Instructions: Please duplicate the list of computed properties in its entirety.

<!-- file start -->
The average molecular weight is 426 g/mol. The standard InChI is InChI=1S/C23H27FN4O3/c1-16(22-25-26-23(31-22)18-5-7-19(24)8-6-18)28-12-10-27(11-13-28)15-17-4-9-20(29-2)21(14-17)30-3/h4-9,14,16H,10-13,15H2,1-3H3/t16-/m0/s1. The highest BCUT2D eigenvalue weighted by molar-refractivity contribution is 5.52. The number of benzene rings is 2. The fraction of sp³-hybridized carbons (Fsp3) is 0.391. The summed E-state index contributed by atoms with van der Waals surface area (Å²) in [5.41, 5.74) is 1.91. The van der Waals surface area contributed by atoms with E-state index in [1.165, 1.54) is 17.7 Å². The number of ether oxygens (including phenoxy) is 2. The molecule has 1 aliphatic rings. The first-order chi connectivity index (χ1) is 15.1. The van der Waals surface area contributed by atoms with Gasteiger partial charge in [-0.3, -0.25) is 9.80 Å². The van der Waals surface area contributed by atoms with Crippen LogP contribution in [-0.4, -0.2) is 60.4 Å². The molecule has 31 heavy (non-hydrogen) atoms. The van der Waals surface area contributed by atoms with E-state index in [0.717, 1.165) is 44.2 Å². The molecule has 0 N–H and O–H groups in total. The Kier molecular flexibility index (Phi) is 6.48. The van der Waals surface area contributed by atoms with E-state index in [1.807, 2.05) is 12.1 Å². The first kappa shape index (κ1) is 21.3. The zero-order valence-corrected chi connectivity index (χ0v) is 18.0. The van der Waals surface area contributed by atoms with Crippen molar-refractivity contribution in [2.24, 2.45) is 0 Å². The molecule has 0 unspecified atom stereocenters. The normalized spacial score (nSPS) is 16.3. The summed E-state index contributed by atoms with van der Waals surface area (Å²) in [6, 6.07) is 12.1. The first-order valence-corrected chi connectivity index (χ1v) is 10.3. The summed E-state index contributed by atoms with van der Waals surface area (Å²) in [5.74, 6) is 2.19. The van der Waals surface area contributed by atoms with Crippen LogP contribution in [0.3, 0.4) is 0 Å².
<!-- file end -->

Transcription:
The average molecular weight is 426 g/mol. The standard InChI is InChI=1S/C23H27FN4O3/c1-16(22-25-26-23(31-22)18-5-7-19(24)8-6-18)28-12-10-27(11-13-28)15-17-4-9-20(29-2)21(14-17)30-3/h4-9,14,16H,10-13,15H2,1-3H3/t16-/m0/s1. The highest BCUT2D eigenvalue weighted by molar-refractivity contribution is 5.52. The number of benzene rings is 2. The fraction of sp³-hybridized carbons (Fsp3) is 0.391. The summed E-state index contributed by atoms with van der Waals surface area (Å²) in [5.41, 5.74) is 1.91. The van der Waals surface area contributed by atoms with E-state index in [1.165, 1.54) is 17.7 Å². The number of ether oxygens (including phenoxy) is 2. The molecule has 1 aliphatic rings. The first-order chi connectivity index (χ1) is 15.1. The van der Waals surface area contributed by atoms with Gasteiger partial charge in [-0.3, -0.25) is 9.80 Å². The van der Waals surface area contributed by atoms with Crippen LogP contribution in [-0.4, -0.2) is 60.4 Å². The molecule has 31 heavy (non-hydrogen) atoms. The van der Waals surface area contributed by atoms with E-state index in [0.717, 1.165) is 44.2 Å². The molecule has 0 N–H and O–H groups in total. The Kier molecular flexibility index (Phi) is 6.48. The van der Waals surface area contributed by atoms with E-state index in [1.807, 2.05) is 12.1 Å². The first kappa shape index (κ1) is 21.3. The zero-order valence-corrected chi connectivity index (χ0v) is 18.0. The van der Waals surface area contributed by atoms with Crippen molar-refractivity contribution in [2.24, 2.45) is 0 Å². The molecule has 0 unspecified atom stereocenters. The normalized spacial score (nSPS) is 16.3. The summed E-state index contributed by atoms with van der Waals surface area (Å²) in [6, 6.07) is 12.1. The first-order valence-corrected chi connectivity index (χ1v) is 10.3. The summed E-state index contributed by atoms with van der Waals surface area (Å²) in [5.74, 6) is 2.19. The van der Waals surface area contributed by atoms with Crippen LogP contribution in [0.3, 0.4) is 0 Å².